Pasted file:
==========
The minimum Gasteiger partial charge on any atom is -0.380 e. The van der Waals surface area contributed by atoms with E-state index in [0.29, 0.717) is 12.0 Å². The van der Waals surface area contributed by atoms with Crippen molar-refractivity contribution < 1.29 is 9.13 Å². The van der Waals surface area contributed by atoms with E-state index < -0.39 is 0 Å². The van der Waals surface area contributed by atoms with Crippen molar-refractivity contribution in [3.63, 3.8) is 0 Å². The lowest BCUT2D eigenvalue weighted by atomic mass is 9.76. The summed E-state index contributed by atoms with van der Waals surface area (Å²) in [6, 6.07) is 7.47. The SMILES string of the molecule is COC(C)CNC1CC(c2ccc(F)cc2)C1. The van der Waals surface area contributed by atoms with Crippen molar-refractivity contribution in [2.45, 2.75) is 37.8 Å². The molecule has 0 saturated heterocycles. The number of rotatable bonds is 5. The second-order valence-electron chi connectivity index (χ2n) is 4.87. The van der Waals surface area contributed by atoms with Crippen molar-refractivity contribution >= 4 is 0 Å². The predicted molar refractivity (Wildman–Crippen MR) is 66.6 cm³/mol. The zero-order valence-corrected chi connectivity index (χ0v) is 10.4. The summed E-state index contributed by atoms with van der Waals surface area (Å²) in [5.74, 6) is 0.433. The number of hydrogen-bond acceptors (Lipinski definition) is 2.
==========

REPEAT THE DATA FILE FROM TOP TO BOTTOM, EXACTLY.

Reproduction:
The minimum Gasteiger partial charge on any atom is -0.380 e. The van der Waals surface area contributed by atoms with E-state index in [0.29, 0.717) is 12.0 Å². The van der Waals surface area contributed by atoms with Crippen molar-refractivity contribution < 1.29 is 9.13 Å². The van der Waals surface area contributed by atoms with E-state index < -0.39 is 0 Å². The van der Waals surface area contributed by atoms with Crippen molar-refractivity contribution in [3.63, 3.8) is 0 Å². The lowest BCUT2D eigenvalue weighted by atomic mass is 9.76. The summed E-state index contributed by atoms with van der Waals surface area (Å²) in [6, 6.07) is 7.47. The SMILES string of the molecule is COC(C)CNC1CC(c2ccc(F)cc2)C1. The van der Waals surface area contributed by atoms with Crippen molar-refractivity contribution in [2.45, 2.75) is 37.8 Å². The molecule has 0 saturated heterocycles. The number of rotatable bonds is 5. The second-order valence-electron chi connectivity index (χ2n) is 4.87. The van der Waals surface area contributed by atoms with Crippen molar-refractivity contribution >= 4 is 0 Å². The predicted molar refractivity (Wildman–Crippen MR) is 66.6 cm³/mol. The zero-order valence-corrected chi connectivity index (χ0v) is 10.4. The summed E-state index contributed by atoms with van der Waals surface area (Å²) in [5.74, 6) is 0.433. The number of hydrogen-bond acceptors (Lipinski definition) is 2.